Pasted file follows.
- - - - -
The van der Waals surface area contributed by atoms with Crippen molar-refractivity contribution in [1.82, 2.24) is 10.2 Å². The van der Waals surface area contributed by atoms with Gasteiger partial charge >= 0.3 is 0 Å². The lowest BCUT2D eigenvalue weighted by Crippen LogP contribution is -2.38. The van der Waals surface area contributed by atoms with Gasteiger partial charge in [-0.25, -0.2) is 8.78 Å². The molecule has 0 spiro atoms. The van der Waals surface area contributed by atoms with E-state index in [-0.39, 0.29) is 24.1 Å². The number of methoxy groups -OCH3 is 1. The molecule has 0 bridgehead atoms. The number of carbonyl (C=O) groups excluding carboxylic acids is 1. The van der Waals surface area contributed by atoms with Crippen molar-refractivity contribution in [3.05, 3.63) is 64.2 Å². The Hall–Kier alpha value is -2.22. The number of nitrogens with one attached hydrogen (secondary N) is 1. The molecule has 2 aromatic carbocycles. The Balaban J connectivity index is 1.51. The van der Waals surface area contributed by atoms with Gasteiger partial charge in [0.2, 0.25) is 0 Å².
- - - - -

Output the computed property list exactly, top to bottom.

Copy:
The van der Waals surface area contributed by atoms with Crippen molar-refractivity contribution in [1.82, 2.24) is 10.2 Å². The van der Waals surface area contributed by atoms with Gasteiger partial charge >= 0.3 is 0 Å². The lowest BCUT2D eigenvalue weighted by Crippen LogP contribution is -2.38. The van der Waals surface area contributed by atoms with Gasteiger partial charge in [-0.25, -0.2) is 8.78 Å². The molecule has 0 spiro atoms. The van der Waals surface area contributed by atoms with E-state index in [-0.39, 0.29) is 24.1 Å². The number of methoxy groups -OCH3 is 1. The molecule has 0 bridgehead atoms. The number of carbonyl (C=O) groups excluding carboxylic acids is 1. The van der Waals surface area contributed by atoms with Crippen molar-refractivity contribution in [3.05, 3.63) is 64.2 Å². The Hall–Kier alpha value is -2.22. The number of nitrogens with one attached hydrogen (secondary N) is 1. The molecule has 2 aromatic carbocycles. The Balaban J connectivity index is 1.51. The van der Waals surface area contributed by atoms with Gasteiger partial charge in [0.2, 0.25) is 0 Å².